The functional alcoholic may have the family convinced that THEY are the cause of such symptoms as:

  • Disinterest in family projects - home repairs, gardening, meal preparations, auto upkeep, kid’s schoolwork or special school programs, going out or staying home
  • Irritability, or “throwing a fit” over trivial things; argumentativeness
  • Aloofness, sarcasm
  • Mood swings; super happy or very down
  • Melancholy and/or extremes of anxiety
  • Forgetfulness, appointments not kept, errands not done
  • Disinterest in sex or an aggressive attitude towards sex
  • Spending more time alone
  • Any change in personal appearance - weight loss, weight gain (bloat)
  • Skipping meals or picking at food
  • Annoyance over or evasion of any discussion of his/her drinking
  • Complaints over the use of or lack of money
  • Procrastination
  • Becoming more and more withdrawn and isolated

And still none of these signs may be directly connected to excessive drinking. There are always other explanations, such as the death of a friend or relative, job pressure, health problems, divorce or separation.

As the early-stage functional alcoholic slides into the middle stage, we begin to see MORE OBVIOUS SIGNS:

  • Flushed face or grayish pallor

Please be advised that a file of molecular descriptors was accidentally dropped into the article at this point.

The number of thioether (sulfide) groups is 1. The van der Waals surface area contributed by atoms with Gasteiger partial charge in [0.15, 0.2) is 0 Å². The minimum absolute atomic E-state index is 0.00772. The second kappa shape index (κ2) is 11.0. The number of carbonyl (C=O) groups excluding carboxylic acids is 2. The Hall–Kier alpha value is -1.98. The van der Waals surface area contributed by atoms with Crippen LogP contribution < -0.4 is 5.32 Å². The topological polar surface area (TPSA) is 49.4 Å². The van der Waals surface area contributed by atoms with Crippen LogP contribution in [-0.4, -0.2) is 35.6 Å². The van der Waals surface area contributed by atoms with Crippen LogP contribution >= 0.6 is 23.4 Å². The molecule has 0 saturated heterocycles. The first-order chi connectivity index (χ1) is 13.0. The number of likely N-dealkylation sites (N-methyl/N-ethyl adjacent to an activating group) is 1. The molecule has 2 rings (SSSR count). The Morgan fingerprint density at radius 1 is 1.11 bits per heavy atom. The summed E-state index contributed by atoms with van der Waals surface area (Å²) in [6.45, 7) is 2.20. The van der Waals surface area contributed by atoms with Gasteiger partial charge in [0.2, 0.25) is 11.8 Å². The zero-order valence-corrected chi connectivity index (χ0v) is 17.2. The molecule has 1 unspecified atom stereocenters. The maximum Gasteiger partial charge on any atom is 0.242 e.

• Eyes less clear
  • Nervous symptoms, e.g., high-keyed, possible chain smoking, constant coffee drinking, a very uptight appearance
  • His/her drinking becomes less and less predictable. Sometimes drinks “normally,” sometimes really “ties one on”
  • He/she makes sure there is “enough” liquor in the house. Buys large economy sizes. He/She is very upset if it runs out, goes to elaborate and frequently inconvenient lengths to replenish the supply, might even arrange a sudden visit to a friend where drinks are sure to be offered.
  • He/She may be having more frequent memory blanks. (blackouts).
  • When confronted about his/her drinking, becomes irritable, defensive, angry, or belligerent and tries to blame the confronter.
  • Might have a morning drink — a beer or two “to get going”
  • Explains (rationalizes) his/her drinking, e.g.,
  • Drank on an empty stomach — it really hit him/her
  • By accident, had to switch drinks — gin to rum, etc., and those are fatal combinations
  • Someone spiked the drinks Wasn’t drunk — had low blood sugar